Listen to Students

Do not switch back to in-person learning after spring break

Hannah Rippstein, Columnist

Recently our district has presented the idea of switching the high schools back to full time in person learning four days a week. This has created a lot of debate throughout the community. A lot of the students want to stay in our current hybrid schedule; they feel as though they have developed their own schedules working around school and that switching back to full time would mess that up. Anyone can see this who looks at the Padlet that Mr. Doan had students fill out with their opinions during focus groups. On the other hand, some parents believe that we should send students back to school full time in order to improve their learning and mental health. 

Safety and Disruption are valid reasons to stay in hybrid learning for the rest of the semester.

— Hannah Rippstein

At yesterday’s school board meeting, Eagle Valley High School’s Students Promoting Inclusion and Civic Engagement (SPICE) club presented their petition in support of remaining in hybrid learning the rest of the school year. They presented the board with two main reasons for their position, our safety and the disruption it would cause. SPICE’s petition was signed by over 200 students throughout the valley. SPICE recognized where there was an issue, they reached out to other students in the community, and they spoke up.

I agree with SPICE’s perspective. Safety and Disruption are valid reasons to stay in hybrid learning for the rest of the semester. SPICE pointed out that classrooms have become relaxed with social distancing, and the school as a whole has eliminated contact tracing when students test positive for COVID-19. Our school currently requires six feet of distance between students, and the hybrid schedule has made that possible by reducing class sizes over the separate days. For the most part this has been successful, however, if we were to return to school full time class sizes would double and maintaining six feet of distance would not be feasible. This is both a safety concern and a disruption since the school would have to rearrange students’ schedules and add an additional class period to the day. This would also put more pressure on our counselors, who are currently busy with the PSAT and SAT tests along with developing student schedules for next year. I think that considering the students’ safety is important when making the decision, whether or not to go back full time. It concerns me that this may not have been considered enough by our board members.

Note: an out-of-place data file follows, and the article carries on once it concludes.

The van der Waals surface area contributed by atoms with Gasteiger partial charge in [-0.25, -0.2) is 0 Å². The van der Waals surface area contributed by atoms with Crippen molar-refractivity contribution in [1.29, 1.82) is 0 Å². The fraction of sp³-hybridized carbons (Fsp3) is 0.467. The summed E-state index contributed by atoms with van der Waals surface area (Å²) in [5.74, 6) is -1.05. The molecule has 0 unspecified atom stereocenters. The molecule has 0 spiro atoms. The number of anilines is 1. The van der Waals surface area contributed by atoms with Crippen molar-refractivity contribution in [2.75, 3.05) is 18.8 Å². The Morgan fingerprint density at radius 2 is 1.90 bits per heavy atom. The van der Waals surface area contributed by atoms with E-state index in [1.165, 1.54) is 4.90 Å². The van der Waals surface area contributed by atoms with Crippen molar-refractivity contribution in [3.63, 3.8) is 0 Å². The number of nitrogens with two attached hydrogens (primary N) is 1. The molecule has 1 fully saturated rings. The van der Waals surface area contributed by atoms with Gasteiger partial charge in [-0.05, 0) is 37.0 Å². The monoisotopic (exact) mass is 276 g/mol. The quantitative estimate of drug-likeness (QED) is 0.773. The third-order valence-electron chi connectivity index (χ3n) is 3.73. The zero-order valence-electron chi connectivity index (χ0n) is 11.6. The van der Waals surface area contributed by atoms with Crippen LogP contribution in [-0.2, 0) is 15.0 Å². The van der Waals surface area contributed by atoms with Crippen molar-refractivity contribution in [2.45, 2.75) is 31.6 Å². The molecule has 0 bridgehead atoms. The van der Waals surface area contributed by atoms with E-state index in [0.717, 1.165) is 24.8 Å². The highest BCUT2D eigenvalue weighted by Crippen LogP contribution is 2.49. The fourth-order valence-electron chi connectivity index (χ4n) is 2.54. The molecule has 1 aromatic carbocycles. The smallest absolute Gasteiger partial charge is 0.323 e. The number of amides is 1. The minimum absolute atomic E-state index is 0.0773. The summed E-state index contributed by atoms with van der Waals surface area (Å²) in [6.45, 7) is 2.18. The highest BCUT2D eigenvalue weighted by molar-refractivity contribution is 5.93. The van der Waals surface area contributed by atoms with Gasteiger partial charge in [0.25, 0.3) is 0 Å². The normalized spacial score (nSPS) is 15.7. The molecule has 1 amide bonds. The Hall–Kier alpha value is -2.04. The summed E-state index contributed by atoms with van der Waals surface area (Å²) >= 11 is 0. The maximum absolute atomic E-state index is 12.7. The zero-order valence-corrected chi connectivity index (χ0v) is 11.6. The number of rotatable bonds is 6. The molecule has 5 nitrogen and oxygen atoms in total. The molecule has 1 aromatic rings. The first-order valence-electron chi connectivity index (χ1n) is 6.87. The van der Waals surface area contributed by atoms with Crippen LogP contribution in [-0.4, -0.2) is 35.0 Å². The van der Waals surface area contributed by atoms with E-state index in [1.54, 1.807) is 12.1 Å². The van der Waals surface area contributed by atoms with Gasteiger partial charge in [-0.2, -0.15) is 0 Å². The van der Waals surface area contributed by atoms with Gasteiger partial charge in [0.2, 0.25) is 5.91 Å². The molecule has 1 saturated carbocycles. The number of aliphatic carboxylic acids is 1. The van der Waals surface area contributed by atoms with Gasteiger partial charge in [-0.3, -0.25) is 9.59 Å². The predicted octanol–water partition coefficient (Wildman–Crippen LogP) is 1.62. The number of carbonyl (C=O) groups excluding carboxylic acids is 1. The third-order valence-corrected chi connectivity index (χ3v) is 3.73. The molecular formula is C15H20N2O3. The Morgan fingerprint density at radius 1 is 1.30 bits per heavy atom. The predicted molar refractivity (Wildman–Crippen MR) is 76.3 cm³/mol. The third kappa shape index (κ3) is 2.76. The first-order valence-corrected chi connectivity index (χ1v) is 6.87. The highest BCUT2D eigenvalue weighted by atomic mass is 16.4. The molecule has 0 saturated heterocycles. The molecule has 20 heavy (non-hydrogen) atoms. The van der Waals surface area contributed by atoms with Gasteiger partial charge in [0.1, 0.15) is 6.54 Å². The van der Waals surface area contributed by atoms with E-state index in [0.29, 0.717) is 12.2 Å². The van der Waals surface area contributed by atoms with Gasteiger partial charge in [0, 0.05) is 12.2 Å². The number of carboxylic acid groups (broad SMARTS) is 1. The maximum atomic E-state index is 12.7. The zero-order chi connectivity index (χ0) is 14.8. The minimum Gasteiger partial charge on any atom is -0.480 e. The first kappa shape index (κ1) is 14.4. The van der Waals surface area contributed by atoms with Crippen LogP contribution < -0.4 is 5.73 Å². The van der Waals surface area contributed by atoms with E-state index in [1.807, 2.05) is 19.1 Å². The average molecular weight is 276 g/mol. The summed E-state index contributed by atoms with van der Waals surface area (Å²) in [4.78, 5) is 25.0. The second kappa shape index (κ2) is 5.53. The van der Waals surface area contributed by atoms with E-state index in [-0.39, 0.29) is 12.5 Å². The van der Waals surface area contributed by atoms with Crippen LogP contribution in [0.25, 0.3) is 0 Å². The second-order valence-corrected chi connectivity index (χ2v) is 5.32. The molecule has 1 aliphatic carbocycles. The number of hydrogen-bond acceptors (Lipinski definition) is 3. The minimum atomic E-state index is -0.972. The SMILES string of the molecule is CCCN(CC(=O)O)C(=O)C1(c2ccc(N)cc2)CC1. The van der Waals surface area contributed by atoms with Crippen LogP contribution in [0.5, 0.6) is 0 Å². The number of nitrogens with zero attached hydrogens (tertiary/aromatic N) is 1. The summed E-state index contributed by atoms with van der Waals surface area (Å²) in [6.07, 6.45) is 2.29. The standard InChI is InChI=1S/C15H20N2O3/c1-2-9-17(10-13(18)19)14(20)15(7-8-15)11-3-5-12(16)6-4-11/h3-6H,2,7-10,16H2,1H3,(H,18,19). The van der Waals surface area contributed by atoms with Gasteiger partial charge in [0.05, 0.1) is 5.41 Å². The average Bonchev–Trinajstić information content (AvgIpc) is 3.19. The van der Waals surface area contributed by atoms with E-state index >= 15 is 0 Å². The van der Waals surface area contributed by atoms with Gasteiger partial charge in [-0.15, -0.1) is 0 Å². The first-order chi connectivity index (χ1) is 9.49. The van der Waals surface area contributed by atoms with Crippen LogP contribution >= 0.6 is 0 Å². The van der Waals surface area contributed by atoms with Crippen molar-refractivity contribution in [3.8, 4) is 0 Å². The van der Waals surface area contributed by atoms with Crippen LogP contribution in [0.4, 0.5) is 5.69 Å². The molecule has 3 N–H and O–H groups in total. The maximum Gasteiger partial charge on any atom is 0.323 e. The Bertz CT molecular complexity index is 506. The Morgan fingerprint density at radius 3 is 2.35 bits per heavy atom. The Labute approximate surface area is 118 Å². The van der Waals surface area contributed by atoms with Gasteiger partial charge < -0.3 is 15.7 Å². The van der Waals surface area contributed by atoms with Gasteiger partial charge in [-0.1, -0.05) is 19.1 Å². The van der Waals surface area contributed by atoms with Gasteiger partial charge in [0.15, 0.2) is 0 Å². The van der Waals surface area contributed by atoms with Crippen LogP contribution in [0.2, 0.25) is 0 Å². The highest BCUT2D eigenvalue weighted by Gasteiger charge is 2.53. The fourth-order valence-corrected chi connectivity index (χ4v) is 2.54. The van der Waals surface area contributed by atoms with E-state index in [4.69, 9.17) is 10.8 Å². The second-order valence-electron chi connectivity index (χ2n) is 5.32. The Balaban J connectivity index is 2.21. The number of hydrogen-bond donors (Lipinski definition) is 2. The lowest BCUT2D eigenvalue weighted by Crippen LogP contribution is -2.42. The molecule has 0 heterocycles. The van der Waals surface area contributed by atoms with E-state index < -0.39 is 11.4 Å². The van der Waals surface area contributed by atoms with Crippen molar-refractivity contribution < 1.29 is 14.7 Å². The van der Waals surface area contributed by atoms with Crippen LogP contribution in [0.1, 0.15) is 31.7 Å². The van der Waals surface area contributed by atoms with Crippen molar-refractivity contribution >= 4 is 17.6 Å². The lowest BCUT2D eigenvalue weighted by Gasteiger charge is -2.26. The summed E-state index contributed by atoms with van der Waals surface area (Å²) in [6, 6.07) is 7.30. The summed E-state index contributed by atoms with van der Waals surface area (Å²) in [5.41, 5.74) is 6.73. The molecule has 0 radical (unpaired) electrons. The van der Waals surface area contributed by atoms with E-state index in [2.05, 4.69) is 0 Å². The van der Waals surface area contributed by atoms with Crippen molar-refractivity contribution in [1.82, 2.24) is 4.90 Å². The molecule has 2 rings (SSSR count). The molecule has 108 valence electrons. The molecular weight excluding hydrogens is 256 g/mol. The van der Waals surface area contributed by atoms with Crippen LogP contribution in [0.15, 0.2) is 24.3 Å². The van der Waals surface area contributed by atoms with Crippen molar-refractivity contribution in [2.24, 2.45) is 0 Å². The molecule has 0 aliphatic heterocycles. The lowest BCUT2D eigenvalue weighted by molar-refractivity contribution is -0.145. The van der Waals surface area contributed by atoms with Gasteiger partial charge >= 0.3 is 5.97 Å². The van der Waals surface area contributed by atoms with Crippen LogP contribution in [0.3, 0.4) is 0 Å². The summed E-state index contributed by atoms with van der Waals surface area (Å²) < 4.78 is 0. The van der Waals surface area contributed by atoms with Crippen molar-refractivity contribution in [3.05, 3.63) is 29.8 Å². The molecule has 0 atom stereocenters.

The lack of support from the parents in our valley who presented at the school board meeting is upsetting.

— Hannah Rippstein

SPICE also pointed out how changing the schedule now would cause disruptions that go further than work/life balance for students who have jobs and are supporting their families during the pandemic but that would also be seen in classrooms. In their presentation to the board, the SPICE said, “The hybrid learning model’s smaller class sizes have enabled students to establish closer relationships with our teachers than we had in class sizes of 30+.” The pandemic has put a lot of stress on students and teachers. For a lot of them, their lives were turned upside down, and students looked to teachers for support. Luckily because of small class sizes, the teachers were able to be there to support them. I know in my life, my teachers have played a big role in the person I have become, and if I did not have their support, I would not be as successful as I have been able to be. If we go back to full time and class sizes increase, it is easier for students to get lost in translation.

The lack of support from the parents in our valley who presented at the school board meeting is upsetting. Many parents believe that we should go back full time to improve the quality of our learning. As much as I agree that many classes are not covering as much material as we would have, I do not think that this is a good time to transition back to full time in person learning. Mr. Doan has explained multiple times that there would be no change in instruction or the amount of work we do if we did go back to four days a week of in-person learning this semester. It would make more sense to transition back to five days a week at the start of the next school year because it allows for more time for the safety risk to go down and students to work with their families and develop schedules that will work for all of them. 

I do not think that the school board has thought enough about the impacts of transitioning back to full in person learning, and I urge them to listen to what students are saying.